With students throughout the Kootenays set to go back to school on Sept. 6, teachers in B.C. are still without contract.
Currently, there are bargaining negotiations between the BC Teachers’ Federation (BCTF) and B.C. Public School Employers Association (BCPSEA), both at the provincial level and local level. The BCPSEA bargains for the Provincial Government in contract negotiations.
“I would say at this point the government’s net zero mandate, which is what they’ve used with almost all the public service sector unions, is the largest stumbling block to productive negotiations,” said Kootenay Columbia Teachers’ Union (KCTU) President Alex Davidoff.
The net zero mandate means the government will only negotiate public service contracts provided there is a zero net increase in costs.
“If we were to accept a net zero settlement and enter into a multi-year contract we’d be way behind the eight ball,” said Davidoff. “We are ranked ninth as a province in pay in Canada.”
Chair of the BCPSEA board Melanie Joy, a school trustee from SD#8 Kootenay Lake, is confident a deal can be reached.
“The negotiations are still going on,” she said. “The process is going as well as can be. I do believe we can still come to a collective agreement conclusion. We did that in 2005 with our first negotiated agreement so we’re pretty confident we can do that again.”
Joy points to the agreements made between other public sector unions and the government as a positive sign that a settlement can be found.
“There have been many other collective agreements within the public sector that have also settled. Also, there are other alternatives that can take place,” she said. “There are negotiations going every day. We’re hoping to go through the long weekend. We proposed those dates to the BCTF but haven’t heard back yet.”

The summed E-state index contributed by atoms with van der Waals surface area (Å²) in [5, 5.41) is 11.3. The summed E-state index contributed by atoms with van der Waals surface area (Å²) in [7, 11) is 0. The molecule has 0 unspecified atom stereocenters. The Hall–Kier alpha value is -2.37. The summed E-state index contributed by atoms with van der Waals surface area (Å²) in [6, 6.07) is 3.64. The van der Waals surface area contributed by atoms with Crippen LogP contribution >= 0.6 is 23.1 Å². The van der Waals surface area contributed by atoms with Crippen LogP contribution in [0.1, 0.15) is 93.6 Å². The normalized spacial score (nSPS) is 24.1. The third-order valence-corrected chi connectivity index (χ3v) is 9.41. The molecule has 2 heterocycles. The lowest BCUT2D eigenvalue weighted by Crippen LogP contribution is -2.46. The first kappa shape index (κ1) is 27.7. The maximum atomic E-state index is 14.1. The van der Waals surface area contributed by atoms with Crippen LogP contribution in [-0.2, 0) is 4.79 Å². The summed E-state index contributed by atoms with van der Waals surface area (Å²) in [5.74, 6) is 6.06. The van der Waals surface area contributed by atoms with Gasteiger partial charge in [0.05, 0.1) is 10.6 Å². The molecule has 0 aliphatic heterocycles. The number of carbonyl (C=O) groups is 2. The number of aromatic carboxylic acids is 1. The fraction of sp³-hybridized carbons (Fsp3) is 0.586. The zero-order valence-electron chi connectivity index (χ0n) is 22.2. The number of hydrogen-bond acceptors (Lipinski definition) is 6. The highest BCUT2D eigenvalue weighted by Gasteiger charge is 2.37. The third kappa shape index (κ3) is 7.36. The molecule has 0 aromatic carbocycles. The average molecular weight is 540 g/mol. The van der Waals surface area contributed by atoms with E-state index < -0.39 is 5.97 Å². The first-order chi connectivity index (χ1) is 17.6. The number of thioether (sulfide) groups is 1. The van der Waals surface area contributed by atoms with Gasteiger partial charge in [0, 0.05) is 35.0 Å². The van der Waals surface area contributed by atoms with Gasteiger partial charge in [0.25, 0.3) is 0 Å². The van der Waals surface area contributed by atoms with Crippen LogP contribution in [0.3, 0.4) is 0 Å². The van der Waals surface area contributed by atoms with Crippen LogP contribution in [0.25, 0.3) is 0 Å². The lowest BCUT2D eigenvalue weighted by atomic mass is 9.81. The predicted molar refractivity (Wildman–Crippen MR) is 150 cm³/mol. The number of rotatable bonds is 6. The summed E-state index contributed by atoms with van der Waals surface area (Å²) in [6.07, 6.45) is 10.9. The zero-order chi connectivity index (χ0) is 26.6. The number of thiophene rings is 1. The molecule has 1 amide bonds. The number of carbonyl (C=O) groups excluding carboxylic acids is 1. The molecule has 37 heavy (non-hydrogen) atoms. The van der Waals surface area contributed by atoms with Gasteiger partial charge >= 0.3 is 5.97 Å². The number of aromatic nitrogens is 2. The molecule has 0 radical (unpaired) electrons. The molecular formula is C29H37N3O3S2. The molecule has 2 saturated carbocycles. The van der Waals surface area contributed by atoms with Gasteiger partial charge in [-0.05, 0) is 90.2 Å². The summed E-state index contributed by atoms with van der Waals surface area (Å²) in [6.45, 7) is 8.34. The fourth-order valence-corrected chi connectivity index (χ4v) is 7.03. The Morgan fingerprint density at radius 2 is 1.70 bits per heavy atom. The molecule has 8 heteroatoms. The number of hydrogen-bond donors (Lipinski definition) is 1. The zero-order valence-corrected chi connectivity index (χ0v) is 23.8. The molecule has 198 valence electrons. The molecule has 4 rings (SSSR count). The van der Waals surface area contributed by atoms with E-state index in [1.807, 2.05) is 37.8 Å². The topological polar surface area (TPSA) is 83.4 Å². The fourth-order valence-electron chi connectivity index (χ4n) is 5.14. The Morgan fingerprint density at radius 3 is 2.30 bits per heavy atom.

For a teacher/government negotiation comparison, Davidoff points to the recent teacher’s strike in Saskatchewan. British Columbia ranks behind Saskatchewan, a province which saw its first teacher strike this year, he said. “They were ahead of us in salary. The conservative government in Saskatchewan was offering them 5.5 per cent over three years. The government there also said they really value teachers there. What they ended up doing is going to a mediator and agreeing to pay the Saskatchewan teachers based on a Western Canada average. While, Saskatchewan didn’t want to use B.C. in the Western Canada average because we skew the average way down.”
Davidoff also said that the B.C. teachers have not had a benefits enhancement in over 20 years. Another important issue for the teachers is class size and composition.
“It’s as important as salary and benefits,” said Davidoff. “In 2002, Christy Clark was the Minister of Education, she introduced legislation stripping our bargain for collective agreement language that guaranteed class sizes and composition of classes.